ForEach ($Line In $Lines)
    {
        $First = $Line."First Name"
        $Last = $Line."Last Name"
        $User = Get-ADUser -Filter {(GivenName -eq $First) -And (Surname -eq $Last)} -Properties proxyAddresses
        Switch ($User.Count)
        {
            0 {"User $First $Last not found"}
            1 {"User $First $Last has email addresses " + $User.proxyAddresses}
            Default {"More than one user $First $Last found"}
        }
    }
    

    proxyAddresses is an array.


    Richard Mueller - MVP Enterprise Mobility (Identity and Access)

    • Proposed as answer by BOfH-666 Sunday, March 10, 2019 8:34 PM
    Thursday, March 7, 2019 9:45 PM
  • Similar to below might work. I assume you want the proxyAddresses attribute, since you refer to plural addresses.

    $Lines = Import-Csv "C:\Scripts\Users.csv"
    ForEach ($Line In $Lines)
    {
        $First = $Line."First Name"
        $Last = $Line."Last Name"
        $User = Get-ADUser -Filter {(GivenName -eq $First) -And (Surname -eq $Last)} -Properties proxyAddresses
        Switch ($User.Count)
        {
            0 {"User $First $Last not found"}
            1 {"User $First $Last has email addresses " + $User.proxyAddresses}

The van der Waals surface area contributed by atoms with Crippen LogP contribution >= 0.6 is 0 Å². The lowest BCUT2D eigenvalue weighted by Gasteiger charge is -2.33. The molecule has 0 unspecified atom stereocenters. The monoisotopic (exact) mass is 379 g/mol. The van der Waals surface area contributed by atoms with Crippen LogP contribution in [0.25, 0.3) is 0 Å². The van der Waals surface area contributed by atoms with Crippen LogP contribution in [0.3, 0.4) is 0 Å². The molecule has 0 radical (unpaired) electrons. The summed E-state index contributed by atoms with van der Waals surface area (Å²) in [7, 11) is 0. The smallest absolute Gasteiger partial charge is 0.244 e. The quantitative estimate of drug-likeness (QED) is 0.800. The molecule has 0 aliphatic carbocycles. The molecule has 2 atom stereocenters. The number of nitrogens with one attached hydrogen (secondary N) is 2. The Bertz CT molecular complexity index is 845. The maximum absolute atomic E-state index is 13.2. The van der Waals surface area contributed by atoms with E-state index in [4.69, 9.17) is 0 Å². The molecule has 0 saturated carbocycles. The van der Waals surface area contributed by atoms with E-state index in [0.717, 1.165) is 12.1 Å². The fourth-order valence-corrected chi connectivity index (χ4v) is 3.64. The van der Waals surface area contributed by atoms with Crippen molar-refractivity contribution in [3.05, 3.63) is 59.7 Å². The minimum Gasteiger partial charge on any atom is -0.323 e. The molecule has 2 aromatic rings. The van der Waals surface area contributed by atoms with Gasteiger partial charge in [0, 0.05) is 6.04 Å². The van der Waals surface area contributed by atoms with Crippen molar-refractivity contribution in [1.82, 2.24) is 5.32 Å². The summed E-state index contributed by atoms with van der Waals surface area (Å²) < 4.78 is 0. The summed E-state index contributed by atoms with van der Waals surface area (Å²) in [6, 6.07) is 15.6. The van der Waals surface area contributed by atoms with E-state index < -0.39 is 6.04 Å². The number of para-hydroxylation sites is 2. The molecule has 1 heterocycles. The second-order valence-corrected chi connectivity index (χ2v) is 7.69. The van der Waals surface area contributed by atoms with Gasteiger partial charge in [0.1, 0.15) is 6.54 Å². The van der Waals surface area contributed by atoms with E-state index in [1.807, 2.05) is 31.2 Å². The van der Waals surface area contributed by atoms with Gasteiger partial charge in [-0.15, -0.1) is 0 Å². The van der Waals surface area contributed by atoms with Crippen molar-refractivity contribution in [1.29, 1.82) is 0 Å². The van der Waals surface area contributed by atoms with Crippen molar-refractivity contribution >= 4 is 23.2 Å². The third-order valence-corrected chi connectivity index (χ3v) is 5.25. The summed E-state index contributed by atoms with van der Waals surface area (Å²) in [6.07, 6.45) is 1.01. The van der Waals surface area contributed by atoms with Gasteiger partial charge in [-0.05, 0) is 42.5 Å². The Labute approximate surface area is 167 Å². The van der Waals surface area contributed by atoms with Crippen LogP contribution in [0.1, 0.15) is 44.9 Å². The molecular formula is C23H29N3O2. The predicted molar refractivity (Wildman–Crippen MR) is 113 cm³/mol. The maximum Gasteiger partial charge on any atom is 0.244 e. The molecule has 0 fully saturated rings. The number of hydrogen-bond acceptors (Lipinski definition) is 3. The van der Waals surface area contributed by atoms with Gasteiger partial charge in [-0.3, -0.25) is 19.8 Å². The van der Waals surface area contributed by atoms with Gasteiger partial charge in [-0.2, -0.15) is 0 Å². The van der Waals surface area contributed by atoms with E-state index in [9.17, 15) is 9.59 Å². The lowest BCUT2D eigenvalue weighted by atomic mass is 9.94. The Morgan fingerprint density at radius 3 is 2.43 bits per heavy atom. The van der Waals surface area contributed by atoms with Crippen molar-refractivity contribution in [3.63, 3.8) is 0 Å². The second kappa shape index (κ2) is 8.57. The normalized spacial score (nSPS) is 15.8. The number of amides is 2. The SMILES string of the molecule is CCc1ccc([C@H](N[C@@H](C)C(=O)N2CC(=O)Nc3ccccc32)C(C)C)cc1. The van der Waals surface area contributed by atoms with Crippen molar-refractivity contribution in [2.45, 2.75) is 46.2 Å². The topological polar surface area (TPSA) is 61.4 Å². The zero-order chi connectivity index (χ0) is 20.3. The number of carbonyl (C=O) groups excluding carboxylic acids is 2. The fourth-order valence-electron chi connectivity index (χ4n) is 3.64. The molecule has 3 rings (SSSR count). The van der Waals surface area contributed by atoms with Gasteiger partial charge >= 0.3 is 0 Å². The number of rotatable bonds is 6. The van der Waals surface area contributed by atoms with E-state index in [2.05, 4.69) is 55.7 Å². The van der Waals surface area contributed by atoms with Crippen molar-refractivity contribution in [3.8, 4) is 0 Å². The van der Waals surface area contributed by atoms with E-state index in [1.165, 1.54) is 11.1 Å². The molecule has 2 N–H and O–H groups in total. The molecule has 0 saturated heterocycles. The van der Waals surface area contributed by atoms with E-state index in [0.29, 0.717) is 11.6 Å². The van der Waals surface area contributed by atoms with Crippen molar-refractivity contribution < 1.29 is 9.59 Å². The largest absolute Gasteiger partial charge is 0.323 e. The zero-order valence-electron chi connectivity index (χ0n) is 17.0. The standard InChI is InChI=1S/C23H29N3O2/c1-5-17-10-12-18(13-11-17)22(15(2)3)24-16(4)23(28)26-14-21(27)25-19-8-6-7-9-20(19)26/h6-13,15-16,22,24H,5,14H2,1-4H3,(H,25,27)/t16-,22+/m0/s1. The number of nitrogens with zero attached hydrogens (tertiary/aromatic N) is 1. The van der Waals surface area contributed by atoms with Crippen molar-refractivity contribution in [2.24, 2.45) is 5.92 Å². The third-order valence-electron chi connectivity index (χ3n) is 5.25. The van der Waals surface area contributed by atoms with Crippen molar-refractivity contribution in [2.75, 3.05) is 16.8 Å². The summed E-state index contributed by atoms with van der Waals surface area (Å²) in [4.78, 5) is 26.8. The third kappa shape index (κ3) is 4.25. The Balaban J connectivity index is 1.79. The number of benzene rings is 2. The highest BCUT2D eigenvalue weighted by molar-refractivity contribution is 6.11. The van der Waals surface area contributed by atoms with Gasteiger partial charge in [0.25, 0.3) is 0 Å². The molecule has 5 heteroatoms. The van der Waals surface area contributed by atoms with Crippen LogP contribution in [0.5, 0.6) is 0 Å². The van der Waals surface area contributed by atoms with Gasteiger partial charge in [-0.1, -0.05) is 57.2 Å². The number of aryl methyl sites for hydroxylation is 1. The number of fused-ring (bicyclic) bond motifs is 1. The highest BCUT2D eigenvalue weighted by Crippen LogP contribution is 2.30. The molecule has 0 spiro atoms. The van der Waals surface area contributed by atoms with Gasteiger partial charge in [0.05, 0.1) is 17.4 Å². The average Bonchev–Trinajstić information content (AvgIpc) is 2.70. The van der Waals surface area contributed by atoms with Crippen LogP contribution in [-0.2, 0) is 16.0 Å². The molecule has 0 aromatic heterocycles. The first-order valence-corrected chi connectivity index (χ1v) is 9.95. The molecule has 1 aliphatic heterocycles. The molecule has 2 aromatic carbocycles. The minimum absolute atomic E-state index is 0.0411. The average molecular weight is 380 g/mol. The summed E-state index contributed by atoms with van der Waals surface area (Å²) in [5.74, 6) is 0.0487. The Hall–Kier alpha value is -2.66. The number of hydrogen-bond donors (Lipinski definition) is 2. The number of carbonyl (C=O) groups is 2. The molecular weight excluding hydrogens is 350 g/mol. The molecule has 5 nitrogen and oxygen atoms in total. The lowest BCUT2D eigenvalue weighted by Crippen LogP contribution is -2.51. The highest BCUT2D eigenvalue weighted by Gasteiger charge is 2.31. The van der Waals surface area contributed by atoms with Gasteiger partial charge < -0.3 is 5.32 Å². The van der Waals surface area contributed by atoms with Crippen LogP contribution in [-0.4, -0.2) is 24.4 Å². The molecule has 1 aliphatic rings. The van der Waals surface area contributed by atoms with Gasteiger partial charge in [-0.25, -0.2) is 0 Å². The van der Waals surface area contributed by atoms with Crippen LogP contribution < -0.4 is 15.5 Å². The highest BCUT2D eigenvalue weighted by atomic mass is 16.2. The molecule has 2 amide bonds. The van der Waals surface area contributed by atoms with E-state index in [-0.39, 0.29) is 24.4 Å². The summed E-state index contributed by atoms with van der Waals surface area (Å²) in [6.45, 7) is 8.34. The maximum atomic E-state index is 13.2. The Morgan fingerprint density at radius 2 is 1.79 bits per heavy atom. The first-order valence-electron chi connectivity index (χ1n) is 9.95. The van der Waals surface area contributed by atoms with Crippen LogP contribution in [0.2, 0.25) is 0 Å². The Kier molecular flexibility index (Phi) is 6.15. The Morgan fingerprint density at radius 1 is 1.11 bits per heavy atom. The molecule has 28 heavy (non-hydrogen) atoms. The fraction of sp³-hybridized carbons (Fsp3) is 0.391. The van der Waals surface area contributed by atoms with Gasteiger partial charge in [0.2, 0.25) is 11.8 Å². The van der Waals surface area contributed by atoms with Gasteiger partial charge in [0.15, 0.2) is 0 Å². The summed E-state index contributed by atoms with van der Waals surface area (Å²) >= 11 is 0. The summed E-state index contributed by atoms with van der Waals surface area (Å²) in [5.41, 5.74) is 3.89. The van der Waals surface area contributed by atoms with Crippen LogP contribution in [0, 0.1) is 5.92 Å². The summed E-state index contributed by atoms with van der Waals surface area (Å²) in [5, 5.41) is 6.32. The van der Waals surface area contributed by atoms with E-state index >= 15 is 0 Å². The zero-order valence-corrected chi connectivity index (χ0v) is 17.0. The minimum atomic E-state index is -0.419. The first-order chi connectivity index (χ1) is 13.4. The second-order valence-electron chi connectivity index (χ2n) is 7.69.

Default {"More than one user $First $Last found"}
        }
    }

    proxyAddresses is an array.


    Richard Mueller - MVP Enterprise Mobility (Identity and Access)

    Hi and thank you for your help.

    I don't understand what's that ProxyAdresses property, though. What it does?

    Sunday, March 10, 2019 7:28 PM
  • If you have Exchange, the proxyAddresses attribute of AD is an array of email addresses. Otherwise, the mail attribute is a single-valued attribute whose value appears on the "General" tab of ADUC.. If you don't have Exchange, substitute "mail" for "proxyAddresses" in the code I posted. Documentation on proxyAddresses:

    https://docs.microsoft.com/en-us/windows/desktop/ADSchema/a-proxyaddresses

    https://blogs.technet.microsoft.com/exchange/2005/01/10/fun-with-changing-e-mail-addresses/


    Richard Mueller - MVP Enterprise Mobility (Identity and Access)


    • Proposed as answer by BOfH-666 Sunday, March 10, 2019 8:34 PM
    • Edited by Richard MuellerMVP Sunday, March 10, 2019 8:35 PM Added link
    Sunday, March 10, 2019 8:29 PM